DropBot 2.1 hardware released


#1

Hi everyone,

We just pushed up the v2.1 hardware designs to the website and git server. You can find instructions for ordering PCBs and a zip file containing all of the KiCAD, and gerber files on the wiki:

http://microfluidics.utoronto.ca/trac/dropbot/wiki/BuildInstructions

This new design is a minor update to the v2.0 series. The biggest changes are:

  1. The new high-voltage switching boards are 2-layer (previously they were 4-layer). This means that they are cheaper to fabricate and can now be ordered on a single panel with the rest of the PCBs.

  2. The new high-voltage switching boards have their own microcontroller. Previously they used a general purpose input output (GPIO) chip, which was one of the most difficult chips in the system to solder because it was so tiny! In the future, having a microcontroller on these boards will make it possible to add new functionality.

  3. All surface mount capacitors/resistors now have a minimum size of 1206 (previously, some of the capacitors were much smaller and more difficult to solder manually).

  4. All of the boards now have hardware support for in-system programming (meaning that in the future, it will be possible to flash the firmware for all of the microcontrollers over a single USB cable automatically).

If you have any questions/comments, post them to the dev list. If anyone gets boards assembled using the stencil reference numbers, let us know. We’re curious to see how that works out.

-Ryan

···


Ryan Fobel | PhD Candidate | Wheeler Microfluidics Lab | http://microfluidics.utoronto.ca
DropBot: open-source DMF | http://microfluidics.utoronto.ca/dropbot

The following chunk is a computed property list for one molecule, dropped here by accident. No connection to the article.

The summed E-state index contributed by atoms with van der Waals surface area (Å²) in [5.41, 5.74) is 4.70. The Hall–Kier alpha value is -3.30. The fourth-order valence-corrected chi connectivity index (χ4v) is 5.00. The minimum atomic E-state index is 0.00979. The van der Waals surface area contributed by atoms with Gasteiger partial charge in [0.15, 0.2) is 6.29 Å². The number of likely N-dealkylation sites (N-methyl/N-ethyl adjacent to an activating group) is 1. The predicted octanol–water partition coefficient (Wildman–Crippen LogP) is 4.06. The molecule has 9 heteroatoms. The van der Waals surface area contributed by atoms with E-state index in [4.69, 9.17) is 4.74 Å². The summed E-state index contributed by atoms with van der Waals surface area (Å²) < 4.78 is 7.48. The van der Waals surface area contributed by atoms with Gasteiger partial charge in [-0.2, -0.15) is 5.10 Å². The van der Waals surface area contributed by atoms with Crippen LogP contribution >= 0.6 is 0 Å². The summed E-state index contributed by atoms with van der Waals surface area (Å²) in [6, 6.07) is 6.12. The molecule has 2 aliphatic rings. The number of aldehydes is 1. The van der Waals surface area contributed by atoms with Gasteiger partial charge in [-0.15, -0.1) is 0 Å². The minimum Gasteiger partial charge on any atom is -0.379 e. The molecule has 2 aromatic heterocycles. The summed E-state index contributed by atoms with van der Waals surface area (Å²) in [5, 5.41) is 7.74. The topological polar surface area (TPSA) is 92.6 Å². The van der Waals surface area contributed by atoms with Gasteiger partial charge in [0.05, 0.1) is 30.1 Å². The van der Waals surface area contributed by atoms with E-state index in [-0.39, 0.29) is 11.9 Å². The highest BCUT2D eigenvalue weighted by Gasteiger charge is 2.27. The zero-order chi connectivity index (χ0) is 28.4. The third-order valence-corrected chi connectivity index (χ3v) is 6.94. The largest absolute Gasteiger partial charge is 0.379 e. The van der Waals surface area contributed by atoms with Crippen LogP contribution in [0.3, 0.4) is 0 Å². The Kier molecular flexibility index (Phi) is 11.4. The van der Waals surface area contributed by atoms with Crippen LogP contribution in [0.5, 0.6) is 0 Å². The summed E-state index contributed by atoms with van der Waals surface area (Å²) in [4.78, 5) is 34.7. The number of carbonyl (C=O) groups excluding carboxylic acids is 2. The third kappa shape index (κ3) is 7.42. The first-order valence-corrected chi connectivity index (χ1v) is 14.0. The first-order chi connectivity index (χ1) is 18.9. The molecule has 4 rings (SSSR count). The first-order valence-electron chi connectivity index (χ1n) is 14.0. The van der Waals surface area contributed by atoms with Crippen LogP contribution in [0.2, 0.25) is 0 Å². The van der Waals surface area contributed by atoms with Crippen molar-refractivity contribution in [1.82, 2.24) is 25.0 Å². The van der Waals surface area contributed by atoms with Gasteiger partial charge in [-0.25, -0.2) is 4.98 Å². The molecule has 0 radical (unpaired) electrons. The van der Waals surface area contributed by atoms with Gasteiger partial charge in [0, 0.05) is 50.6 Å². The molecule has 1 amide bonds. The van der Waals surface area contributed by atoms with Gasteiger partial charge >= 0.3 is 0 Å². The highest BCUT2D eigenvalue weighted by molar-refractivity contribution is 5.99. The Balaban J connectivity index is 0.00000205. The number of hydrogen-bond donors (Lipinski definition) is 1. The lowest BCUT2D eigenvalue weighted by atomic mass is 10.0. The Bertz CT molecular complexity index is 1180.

Institute of Biomaterials & Biomedical Engineering | University of Toronto
160 College Street Room 440 | Toronto, ON M5S 3E1
Tel: 416.946.5702 | Fax: 416.946.3865


#2

This is fantastic news! Thanks for all of the hard work that has gone into this effort.

–Michael

···

On Friday, July 25, 2014 3:49:56 PM UTC-7, Ryan Fobel wrote:

Hi everyone,

We just pushed up the v2.1 hardware designs to the website and git server. You can find instructions for ordering PCBs and a zip file containing all of the KiCAD, and gerber files on the wiki:

http://microfluidics.utoronto.ca/trac/dropbot/wiki/BuildInstructions

This new design is a minor update to the v2.0 series. The biggest changes are:

  1. The new high-voltage switching boards are 2-layer (previously they were 4-layer). This means that they are cheaper to fabricate and can now be ordered on a single panel with the rest of the PCBs.
  1. The new high-voltage switching boards have their own microcontroller. Previously they used a general purpose input output (GPIO) chip, which was one of the most difficult chips in the system to solder because it was so tiny! In the future, having a microcontroller on these boards will make it possible to add new functionality.

  2. All surface mount capacitors/resistors now have a minimum size of 1206 (previously, some of the capacitors were much smaller and more difficult to solder manually).

  1. All of the boards now have hardware support for in-system programming (meaning that in the future, it will be possible to flash the firmware for all of the microcontrollers over a single USB cable automatically).

If you have any questions/comments, post them to the dev list. If anyone gets boards assembled using the stencil reference numbers, let us know. We’re curious to see how that works out.

-Ryan


Ryan Fobel | PhD Candidate | Wheeler Microfluidics Lab | http://microfluidics.utoronto.ca
DropBot: open-source DMF | http://microfluidics.utoronto.ca/dropbot

Institute of Biomaterials & Biomedical Engineering | University of Toronto
160 College Street Room 440 | Toronto, ON M5S 3E1
Tel: 416.946.5702 | Fax: 416.946.3865